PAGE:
Dean Larry Cunningham has been appointed co-chair of the New York State Bar Association’s Committee on Legal Education and Admission to the Bar.  Vice_Dean_CunninghamAppointed by President Michael Miller, Dean Cunningham will serve as co-chair for the next year. The committee, which is composed of practicing attorneys as well as law school representatives, works on matters related to legal education, the bar exam, and admission.  He serves with Patricia Salkin, Provost (Graduate and Professional Divisions) of Touro College.

June 18, 2018

Krishnakumar Moderates Panel at Second Circuit Judicial Conference

Professor Anita S. Krishnakumar, Dean Michael A. Simons, and Professor John Q. Barrett attended the Second Circuit Judicial Conference in Saratoga Springs, New York, on June 13-15.  KrishnakumarOn June 15, Professor Krishnakumar moderated a panel titled, “Courts and the Administrative State,” featuring former Obama Administration Solicitor General Donald Verrilli and Professors Gilian Metzger (Columbia), David Vladeck (Georgetown), and Ilya Somin (George Mason).  The panel explored recent and anticipated changes in the balance of power between the judicial and executive branches, including the future of the Chevron and Auer deference doctrines, presidential efforts to adopt policies in the wake of congressional gridlock and judicial responses to such initiatives, and the role of state courts in the modern administrative state.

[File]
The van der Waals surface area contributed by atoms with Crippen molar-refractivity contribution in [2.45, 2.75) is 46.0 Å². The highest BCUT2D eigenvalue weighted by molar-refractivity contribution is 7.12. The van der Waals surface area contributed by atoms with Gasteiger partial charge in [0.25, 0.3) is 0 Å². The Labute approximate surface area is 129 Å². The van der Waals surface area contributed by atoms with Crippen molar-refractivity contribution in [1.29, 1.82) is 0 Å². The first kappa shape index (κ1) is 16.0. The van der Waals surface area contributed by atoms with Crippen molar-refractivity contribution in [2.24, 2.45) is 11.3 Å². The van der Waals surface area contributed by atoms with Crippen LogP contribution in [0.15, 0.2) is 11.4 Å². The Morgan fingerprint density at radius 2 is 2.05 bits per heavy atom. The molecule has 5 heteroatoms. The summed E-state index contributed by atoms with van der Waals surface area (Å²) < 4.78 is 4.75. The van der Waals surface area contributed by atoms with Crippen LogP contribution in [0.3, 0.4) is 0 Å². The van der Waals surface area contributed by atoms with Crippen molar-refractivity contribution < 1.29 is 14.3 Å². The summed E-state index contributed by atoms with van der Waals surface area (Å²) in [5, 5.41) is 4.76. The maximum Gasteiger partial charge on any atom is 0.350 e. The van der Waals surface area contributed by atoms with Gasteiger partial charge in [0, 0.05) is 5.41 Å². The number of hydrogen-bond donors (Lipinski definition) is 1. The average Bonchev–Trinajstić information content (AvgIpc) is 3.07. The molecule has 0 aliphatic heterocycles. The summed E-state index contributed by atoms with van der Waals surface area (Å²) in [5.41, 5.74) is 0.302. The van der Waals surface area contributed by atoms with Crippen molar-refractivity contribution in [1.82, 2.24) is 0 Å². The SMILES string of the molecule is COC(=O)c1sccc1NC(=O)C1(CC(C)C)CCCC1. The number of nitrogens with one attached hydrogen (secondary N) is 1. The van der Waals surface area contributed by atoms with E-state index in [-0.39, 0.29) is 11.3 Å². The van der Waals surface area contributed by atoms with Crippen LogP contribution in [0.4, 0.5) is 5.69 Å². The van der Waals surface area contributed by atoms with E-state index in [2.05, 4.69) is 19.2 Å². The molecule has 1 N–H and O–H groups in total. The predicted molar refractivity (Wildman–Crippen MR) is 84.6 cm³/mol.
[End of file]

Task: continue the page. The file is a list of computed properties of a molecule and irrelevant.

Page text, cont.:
June 13, 2018

Subotnik Presents at UPenn Copyright Roundtable

Professor Eva Subotnik presented her paper, Copyright in Sharp Focus: An Empirical Study of Professional Photographers, co-authored with Professor Jessica Silbey (Northeastern) and Professor Peter DiCola (Northwestern), at the Third Copyright Scholarship Roundtable, held on June 8-9, 2018 at the University of Pennsylvania Law School, Philadelphia, PA.


Eva Subotnik